2. Obtain a referral or authorization for just about every service they need or require

  • It means that the medical provider has a contract with the plan, and therefore belongs to the insurance's "Network"

  • For the insurance:

    1. the contract has established how much the provider will get paid (allowance)

    2. The insurance expedites payment and processing of authorizations as a benefit

    3. the insurance saves $ as the provider agrees to give a discount

  • For the provider:

    1. they are assured of a determined and prompt payment

    2. they get preferential treatment and face less administrative hurdles

    3. they extend a discount

  • For you:

    1. you get a discount and pay the least amount possible

    2. your insurance pays the most possible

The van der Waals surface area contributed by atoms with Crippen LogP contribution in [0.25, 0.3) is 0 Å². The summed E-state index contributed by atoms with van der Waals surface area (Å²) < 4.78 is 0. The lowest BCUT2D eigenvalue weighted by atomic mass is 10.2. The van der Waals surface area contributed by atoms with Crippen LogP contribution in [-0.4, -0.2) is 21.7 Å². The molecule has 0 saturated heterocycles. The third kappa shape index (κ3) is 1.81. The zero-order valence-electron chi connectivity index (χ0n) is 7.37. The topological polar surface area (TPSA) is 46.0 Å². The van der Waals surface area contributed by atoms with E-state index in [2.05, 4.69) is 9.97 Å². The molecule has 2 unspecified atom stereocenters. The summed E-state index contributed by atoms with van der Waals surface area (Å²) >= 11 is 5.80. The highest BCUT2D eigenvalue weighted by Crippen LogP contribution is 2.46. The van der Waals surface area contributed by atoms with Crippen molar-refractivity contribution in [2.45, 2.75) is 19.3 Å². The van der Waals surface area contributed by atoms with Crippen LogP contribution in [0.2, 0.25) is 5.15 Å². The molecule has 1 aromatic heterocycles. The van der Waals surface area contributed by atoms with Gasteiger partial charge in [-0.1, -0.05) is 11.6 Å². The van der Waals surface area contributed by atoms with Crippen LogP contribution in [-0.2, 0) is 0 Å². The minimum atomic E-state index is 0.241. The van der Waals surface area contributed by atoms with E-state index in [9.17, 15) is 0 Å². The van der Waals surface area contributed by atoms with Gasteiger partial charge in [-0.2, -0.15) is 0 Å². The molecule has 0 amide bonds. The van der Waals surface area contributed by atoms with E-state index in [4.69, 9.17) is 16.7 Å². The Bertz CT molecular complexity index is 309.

3. you get preferential treatment at the office

  • Under some circumstances, the insurance can be forced to pay higher In Network rates to Out of Network providers, and they in turn must accept them (per State ofr federal laws, emergency conditions, if no comparable provider is available or within the network etc)

Do read the separate blog on L-Z!

Martine Brousse was a long-time Billing Manager for Physicians before switching to the side of patients in 2013. The move has allowed her to apply her deep expertise and vast experience of the intricacies of resolving all types of medical bill and claim payment issues in ways that directly and positively impact her clientsʻ finances.

(424) 999 4705 - F (424) 226 1330

@martine brousse 2023 @ the medical bill whisperer 2023